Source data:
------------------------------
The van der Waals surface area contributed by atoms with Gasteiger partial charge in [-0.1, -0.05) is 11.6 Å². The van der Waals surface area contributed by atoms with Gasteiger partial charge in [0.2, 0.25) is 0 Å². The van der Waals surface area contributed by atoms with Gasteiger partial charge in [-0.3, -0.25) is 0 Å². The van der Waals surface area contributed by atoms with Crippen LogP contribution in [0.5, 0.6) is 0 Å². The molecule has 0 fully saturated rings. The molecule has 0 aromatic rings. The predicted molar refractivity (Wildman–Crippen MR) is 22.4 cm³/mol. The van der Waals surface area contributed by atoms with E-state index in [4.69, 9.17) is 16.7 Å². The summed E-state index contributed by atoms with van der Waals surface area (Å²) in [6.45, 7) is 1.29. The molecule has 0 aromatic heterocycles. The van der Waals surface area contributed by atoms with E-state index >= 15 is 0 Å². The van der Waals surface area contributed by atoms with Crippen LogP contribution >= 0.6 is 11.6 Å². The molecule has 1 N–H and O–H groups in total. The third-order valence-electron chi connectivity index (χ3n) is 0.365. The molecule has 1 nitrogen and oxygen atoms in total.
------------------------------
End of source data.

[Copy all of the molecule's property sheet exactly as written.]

The van der Waals surface area contributed by atoms with Gasteiger partial charge in [-0.1, -0.05) is 11.6 Å². The van der Waals surface area contributed by atoms with Gasteiger partial charge in [0.2, 0.25) is 0 Å². The van der Waals surface area contributed by atoms with Gasteiger partial charge in [-0.3, -0.25) is 0 Å². The van der Waals surface area contributed by atoms with Crippen LogP contribution in [0.5, 0.6) is 0 Å². The molecule has 0 fully saturated rings. The molecule has 0 aromatic rings. The predicted molar refractivity (Wildman–Crippen MR) is 22.4 cm³/mol. The van der Waals surface area contributed by atoms with E-state index in [4.69, 9.17) is 16.7 Å². The summed E-state index contributed by atoms with van der Waals surface area (Å²) in [6.45, 7) is 1.29. The molecule has 0 aromatic heterocycles. The van der Waals surface area contributed by atoms with E-state index >= 15 is 0 Å². The van der Waals surface area contributed by atoms with Crippen LogP contribution >= 0.6 is 11.6 Å². The molecule has 1 N–H and O–H groups in total. The third-order valence-electron chi connectivity index (χ3n) is 0.365. The molecule has 1 nitrogen and oxygen atoms in total.